In cities around the world, steel shipping containers are being used to create stylish and quirky pop-up shops, cafe and hotels. With our own deep-water port and long shipping history, it’s time for Sacramento to be the world’s newest pop-up city.
Sleeping Around, a pop-up hotel in Belgium, features rooms housed in shipping containers.
Photo by Frederik Vercruysse
The concept of prefabricated structures dates back to post-World War II America, when using off-the-shelf materials to create a home was simple, cheap and occasionally fashionable (when done by the likes of Charles and Ray Eames). But the industrial-chic trend of using steel shipping containers as prefabricated structures for both temporary and permanent structures is relatively new and now spreading across the globe like a style tsunami. And it doesn’t hurt that they’re inexpensive and eco-friendly, thanks to the fact that so many of the containers are being repurposed.
In Belgium, a pop-up hotel (fittingly called Sleeping Around) is comprised of six shipping containers—four hold fully furnished hotel rooms (pictured below) and the other two are used as a lounge and sauna. They are transported by trucks to various sites, giving them ever- changing views and neighborhoods. In East London, an entire shopping center called Boxpark is made of 60 such containers. And in 2011, Starbucks opened its first cafe made of four refurbished shipping containers just outside of Seattle. Individuals are getting in on it, too, with one small group in Raleigh, N.C. raising $25,000 on Kickstarter last fall to open The Farmery, combining a hydroponic urban farm with a farmers’ market using four shipping containers.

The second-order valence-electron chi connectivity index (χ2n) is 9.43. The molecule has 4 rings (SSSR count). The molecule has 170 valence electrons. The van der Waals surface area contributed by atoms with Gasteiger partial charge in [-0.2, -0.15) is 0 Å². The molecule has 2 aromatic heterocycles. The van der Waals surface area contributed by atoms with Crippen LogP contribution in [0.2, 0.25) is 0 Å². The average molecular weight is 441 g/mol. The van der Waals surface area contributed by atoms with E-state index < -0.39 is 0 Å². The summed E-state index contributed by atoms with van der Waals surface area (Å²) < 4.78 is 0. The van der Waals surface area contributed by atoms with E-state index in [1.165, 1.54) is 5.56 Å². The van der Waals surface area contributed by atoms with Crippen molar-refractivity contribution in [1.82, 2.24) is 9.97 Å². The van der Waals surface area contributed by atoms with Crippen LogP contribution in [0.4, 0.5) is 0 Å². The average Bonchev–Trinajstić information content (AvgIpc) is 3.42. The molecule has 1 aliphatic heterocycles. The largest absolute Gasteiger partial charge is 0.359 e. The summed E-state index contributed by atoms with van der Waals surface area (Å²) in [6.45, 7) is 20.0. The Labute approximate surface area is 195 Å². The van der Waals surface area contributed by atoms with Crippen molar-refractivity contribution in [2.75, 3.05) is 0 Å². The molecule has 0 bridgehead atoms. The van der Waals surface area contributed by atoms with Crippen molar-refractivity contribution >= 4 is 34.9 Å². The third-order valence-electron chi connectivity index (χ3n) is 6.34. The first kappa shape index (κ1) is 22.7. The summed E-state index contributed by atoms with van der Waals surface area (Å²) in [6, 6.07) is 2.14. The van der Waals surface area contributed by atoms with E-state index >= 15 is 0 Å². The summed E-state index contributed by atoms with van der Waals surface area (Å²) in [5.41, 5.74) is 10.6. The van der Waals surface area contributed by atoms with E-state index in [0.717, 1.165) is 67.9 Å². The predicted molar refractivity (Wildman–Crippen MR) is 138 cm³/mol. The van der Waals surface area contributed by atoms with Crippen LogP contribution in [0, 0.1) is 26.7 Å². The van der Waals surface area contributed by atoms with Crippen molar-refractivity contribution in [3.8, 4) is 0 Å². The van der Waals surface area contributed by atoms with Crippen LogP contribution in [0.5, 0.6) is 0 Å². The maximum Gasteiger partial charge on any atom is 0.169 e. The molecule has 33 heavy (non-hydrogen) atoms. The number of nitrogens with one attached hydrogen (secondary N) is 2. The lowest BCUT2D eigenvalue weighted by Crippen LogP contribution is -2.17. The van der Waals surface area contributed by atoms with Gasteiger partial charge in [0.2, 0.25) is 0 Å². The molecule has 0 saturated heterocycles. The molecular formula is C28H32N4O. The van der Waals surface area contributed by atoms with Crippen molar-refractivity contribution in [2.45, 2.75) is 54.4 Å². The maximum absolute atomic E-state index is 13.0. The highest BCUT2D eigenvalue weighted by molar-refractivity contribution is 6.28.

Sacramento has one of only a few inland deep-water shipping ports on the West Coast, making this nascent architectural trend an authentic fit for our region. If clever restaurateurs are making food trucks work here, then clever architects, designers and retailers of all stripes should jump at the chance to express their creativity with this inexpensive, sustainable, mobile concept.
As empty land in West Sacramento—where the port is located—awaits development, inviting locals to craft inventive, temporary pop-up businesses using shipping containers would create instant buzz. And the R Street Corridor downtown, a budding industrial warehouse and arts district, would be the perfect spot to generate traffic while other projects wait for the economy to improve.
The Bottom Line
There are several companies in Sacramento that sell used and new cargo containers in various sizes, and some companies sell them with doors and windows (and even bathrooms) already in place. Basic 20-foot-long containers (the length of the one pictured) sell for around $2,500, and naturally require an investment of thousands more. There are even companies, like Denver’s Popshopolis that will custom design them for you. The benefits are that there’s no rent to pay and no property to buy. So for all you entrepreneurs wanting an affordable, yet cool way to open your small business, your ship has finally come in. S